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Volunteers from the Tri-Lakes community aid the latest project of public art, a mural of the Front Range along the parking lot edge wall at Monument Lake. The artwork was completed in October for Arts Month.

MONUMENT • Thanks to volunteers from the Tri-Lakes community, Monument Lake was the benefit of a public art project completed during Arts Month in October.

Monument artist Lawson Barney was enlisted to design and manage a special volunteer commission to create a mural along the parking-lot wall at Monument Lake. During a community mural painting event at the Monument SkatePark, Barney met some of the town staff and they remained in touch.

Over the summer, those from town hall reached out to Barney, whose mural work can also be found at St. Peter Catholic Church in Monument, to head a similar community mural project for Monument Lake. Lawson promoted the event from his Instagram profile and distributed flyers designed by the Town of Monument to attract volunteers for the project.

“I had to work out a clear design and process to make it easy and enjoyable for everyone that attended,” Barney said. “I went with a very simple color palette — only three colors — and a simplified design of the Front Range from Cheyenne Mountain to Mt. Herman.”

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Volunteers work on a mural of the Front Range along a wall at Monument Lake. The work was completed in October for Arts Month.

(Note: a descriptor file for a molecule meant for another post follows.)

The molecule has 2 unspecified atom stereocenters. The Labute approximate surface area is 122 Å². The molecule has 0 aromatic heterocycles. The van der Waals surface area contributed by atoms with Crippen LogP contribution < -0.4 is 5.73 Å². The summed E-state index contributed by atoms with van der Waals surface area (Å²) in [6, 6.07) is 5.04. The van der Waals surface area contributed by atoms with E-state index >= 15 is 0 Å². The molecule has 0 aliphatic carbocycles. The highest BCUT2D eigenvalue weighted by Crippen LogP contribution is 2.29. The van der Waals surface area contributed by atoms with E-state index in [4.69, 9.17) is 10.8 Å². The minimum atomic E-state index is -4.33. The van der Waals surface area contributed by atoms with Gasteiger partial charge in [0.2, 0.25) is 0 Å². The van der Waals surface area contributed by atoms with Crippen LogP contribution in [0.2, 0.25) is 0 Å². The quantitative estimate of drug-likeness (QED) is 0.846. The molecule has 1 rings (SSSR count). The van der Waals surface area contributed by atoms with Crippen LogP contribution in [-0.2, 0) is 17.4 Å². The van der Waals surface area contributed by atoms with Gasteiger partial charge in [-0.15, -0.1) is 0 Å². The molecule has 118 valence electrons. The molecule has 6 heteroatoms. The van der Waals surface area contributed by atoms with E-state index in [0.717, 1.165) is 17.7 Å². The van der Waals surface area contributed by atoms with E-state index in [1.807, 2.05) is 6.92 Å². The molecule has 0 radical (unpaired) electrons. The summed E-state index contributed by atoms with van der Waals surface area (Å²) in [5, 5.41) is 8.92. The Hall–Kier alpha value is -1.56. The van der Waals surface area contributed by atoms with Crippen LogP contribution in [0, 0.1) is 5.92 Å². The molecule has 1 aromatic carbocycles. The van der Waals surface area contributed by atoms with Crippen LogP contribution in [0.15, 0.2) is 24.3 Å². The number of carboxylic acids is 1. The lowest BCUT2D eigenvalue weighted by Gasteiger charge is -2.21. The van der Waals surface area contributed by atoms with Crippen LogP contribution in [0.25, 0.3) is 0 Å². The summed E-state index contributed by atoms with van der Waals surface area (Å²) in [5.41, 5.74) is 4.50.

The day before volunteers arrived to get started, Barney went to the lake and painted the mural’s outline, marking each shape with the correct color.

“It was essentially a 1,000-square foot Paint-by-Numbers,” he said. “Everyone who helped out did a wonderful job. I couldn’t be happier with how it turned out.”

Barney feels the mural now adds a “bright pop of color” along the parking line at the lake, and can also be seen clearly from the opposite shore. He is also excited about the painting’s accurate depiction of the Front Range.

“If you’re familiar with the Front Range, you can identify them and maybe pick a parking spot next to your favorite mountain,” Barney said.

The artist said he chose summery colors to complement the experience of visiting the lake on a hot summer day and add warmth and color for those who visit it during the fall and winter. He said this is one of the reasons public art is important.

“It inspires people and makes areas feel more welcoming and interesting,” Barney said. “Everyone who helped out had an opportunity to put their name on the mural. It helps bring a larger sense of community to the lake and hopefully helps people realize that we’re fortunate to have access to an area like that so close to home. That there are things they can do to contribute to making it a happy memorable place for all of us.”

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As Arts Month October came to a close, Monument Lake was beautified with a community public art project, a mural of the Front Range upon the wall of the lake’s parking line.

Barney said there are opportunities for more projects like the mural at Monument Lake, and invites anyone who has an idea they would like to see happen to better the community to reach out to him or the Town of Monument.

“You never know. You could have a hand in the next piece of public art,” he said.

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